Thursday, March 28, 2013

Checking In On A Gut Check

I have been putting off writing this post because I've been engaging in some good ol' Bull Durham wisdom.

Back in December I wrote about having the guts to take a break from strictly structured swim workouts and focus nearly entirely on technique.  To take not a stroke with an eye towards pace, without first having an eye or two or four on how that stroke was taken.  I think it is worth looking back at that decision and all the work and changes which have come about because of it, now that the process has (somewhat) resolved itself.

The Winter Of Our Discontent  I suspect (fear?) that the masters swimmers with whom I was training back in December will forever remember the winter of 2012/13 as the one when "that horrible girl made us to do drills and technique swimming only for three weeks straight."

On the first day of my experiment I wasn't even finished with my warm-up (hiding out in the back of a slower lane off to the side, where I was purposefully bothering not a single soul) before the coach had determined that *everyone* would benefit from a similar approach as I was undertaking.  Suddenly I was bothering every single soul.

We swam drills, we swam slowly with tools to act as reminders about perfect/better technique, we swam more drills.  Break it apart, put it together, break it apart, put it together.  Honestly, I enjoyed it - because I had bought into the process as the investment to becoming a better swimmer.  But other hadn't, and oh, the lamentations and gnashing of teeth - and then I went to the lunch-time practice and did and heard it all over again.

Back To The Crucible I returned to Texas and my normal swimming group with the New Year, and because everyone knows everyone else, my work continued.  However the time had come to dovetail my technique focus with, you know, actual swimming.

The "rule" goes that for a swim technique change to become part of a swimmer's unconscious stroke, the change must be consciously incorporated into the stroke for 100,000 yards.  100,000 yards with ever-constant mental vigilance; focus slips, change disappears.  100,000 yards.  That's a bit of swimming, when you consider that a slightly aggressive masters workout will cover 5,000 yards in 90 minutes.

So January was me trying to be as mentally present for every single stroke as possible, while swimming as part of the normal workout and tailoring the recovery and drills to my needs.  I'm pretty sure that occasionally smoke was coming out of my ears and the pool was overtaken with the smell of burning rubber.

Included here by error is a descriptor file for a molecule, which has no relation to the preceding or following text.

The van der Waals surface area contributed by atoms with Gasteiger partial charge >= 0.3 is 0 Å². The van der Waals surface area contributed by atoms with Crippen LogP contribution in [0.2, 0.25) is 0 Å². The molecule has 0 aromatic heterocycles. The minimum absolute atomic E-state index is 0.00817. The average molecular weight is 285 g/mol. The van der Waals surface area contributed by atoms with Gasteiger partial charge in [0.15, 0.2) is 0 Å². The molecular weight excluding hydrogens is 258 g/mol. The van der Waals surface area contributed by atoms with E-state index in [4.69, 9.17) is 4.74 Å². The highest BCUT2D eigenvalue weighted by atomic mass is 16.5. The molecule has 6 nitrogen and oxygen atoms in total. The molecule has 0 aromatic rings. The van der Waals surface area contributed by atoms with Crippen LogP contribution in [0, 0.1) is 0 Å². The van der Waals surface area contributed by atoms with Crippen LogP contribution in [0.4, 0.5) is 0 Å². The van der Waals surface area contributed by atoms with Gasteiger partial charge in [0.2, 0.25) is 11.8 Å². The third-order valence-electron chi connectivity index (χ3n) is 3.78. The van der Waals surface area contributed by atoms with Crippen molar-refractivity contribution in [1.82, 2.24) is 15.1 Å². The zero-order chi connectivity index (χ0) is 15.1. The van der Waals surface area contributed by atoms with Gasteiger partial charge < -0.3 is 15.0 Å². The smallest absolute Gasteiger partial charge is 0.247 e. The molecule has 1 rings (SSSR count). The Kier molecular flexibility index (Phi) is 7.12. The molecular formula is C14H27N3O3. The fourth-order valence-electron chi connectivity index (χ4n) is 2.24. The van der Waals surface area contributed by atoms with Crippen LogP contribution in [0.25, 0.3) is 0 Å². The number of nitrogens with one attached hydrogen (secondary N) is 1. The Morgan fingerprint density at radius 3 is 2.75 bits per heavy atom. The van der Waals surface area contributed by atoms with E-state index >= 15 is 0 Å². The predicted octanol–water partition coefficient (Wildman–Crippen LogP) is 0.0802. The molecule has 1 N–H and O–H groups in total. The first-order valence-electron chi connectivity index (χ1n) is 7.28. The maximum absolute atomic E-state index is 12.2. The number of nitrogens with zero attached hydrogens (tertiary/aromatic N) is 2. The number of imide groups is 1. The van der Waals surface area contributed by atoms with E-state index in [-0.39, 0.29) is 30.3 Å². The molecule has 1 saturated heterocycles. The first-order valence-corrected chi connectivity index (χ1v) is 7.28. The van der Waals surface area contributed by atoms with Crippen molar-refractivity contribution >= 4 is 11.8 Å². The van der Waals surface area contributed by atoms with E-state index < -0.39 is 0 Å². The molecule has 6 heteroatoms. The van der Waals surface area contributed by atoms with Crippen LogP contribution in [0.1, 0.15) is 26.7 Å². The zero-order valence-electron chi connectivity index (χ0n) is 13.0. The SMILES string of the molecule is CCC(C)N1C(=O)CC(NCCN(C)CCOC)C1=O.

It's Like I Can't Control It (Or: It Doesn't Get Easier, You Just Go Faster) By mid-February, the funniest thing was happening: people were noticing that I was swimming faster.  I mean, I was, they weren't wrong, but I was in the middle of a streak, and as Bull Durham explained above, when you are in the middle of a streak, you respect the streak.  I would politely thank them and change the subject.

But yeah, I was putting up some PBs for common pool distances and jumping ahead of people in my lane and finally just jumping up a lane.  In Once A Runner, Quentin Cassidy explains that track is a truly hierarchical sport because everyone is defined by their PRs - it might as well be tattooed on their forehead - and any track runner relates to any other track runner based on that number.  In quick succession my tattoos were inked over and then blacked out and re-inked again.    

But before anyone thinks I could wash my hands of technique and settle into "just swimming," let me stop you.  Although probably past the 100,000 yard mark, this part of the process involved lots of mental check-ins and kinesthetic comparisons - does my stroke feel like it used to and shouldn't now?  or like it is supposed to?  if I try to swim "unconsciously" while sprinting or doing endurance work, does my stroke fall apart?  And what about it falls apart?  when I'm tired in a certain way, does my stroke fall apart?  And what about it falls apart?  When do I need to remind myself about technique?  How should I remind myself about technique so that I actually heed it?

It doesn't surprise me that it was during this phase that I forged a new mantra:  "Hold your shit together, hold your shit together, hold..."  

The Final Resolution That Became A Mere Waypoint  Now that the initial period of progress has resolved itself into another plateau (of faster swimming, so I'm not complaining), the larger impact of my decision back in December has become clear:

it made room for more improvement

The technical downfalls of my previous stroke were limiting progress.  No amount - or only a very high amount - of swim training with that stroke would have brought about the gains I ended up seeing January through March.  I was on a plateau because there was literally almost no way for me to go faster.

Better technique makes future improvements, both in speed and technique, more likely and (do I dare say?) easier.  Because gains in swim fitness can more directly translate into moving faster through the water, for longer periods of time.

Nevertheless both my stroke and swimming times remain a work in progress with a completion ETA set for about an hour after I die.

This Isn't Magic (Or: Simple, But Not Easy) Unbeknownst to me, a friend of mine here in Austin, Patrick Evoe, was undertaking the same mission (March 7th entry).  Pat has been working on his swim for several years, but last fall he too decided to take the "total leave."  He took it a bit further than I did, but the same principles seem to apply:

done right, it involves the mind as much as the body, and 

it takes a long time, if you can ever really considered it finished.

    Gordo Byrn has reported that once he swam under an hour in IM, he swam about a million meters per every minute improvement.

    Only 900,000 meters to go.

    No comments:

    Related Posts Plugin for WordPress, Blogger...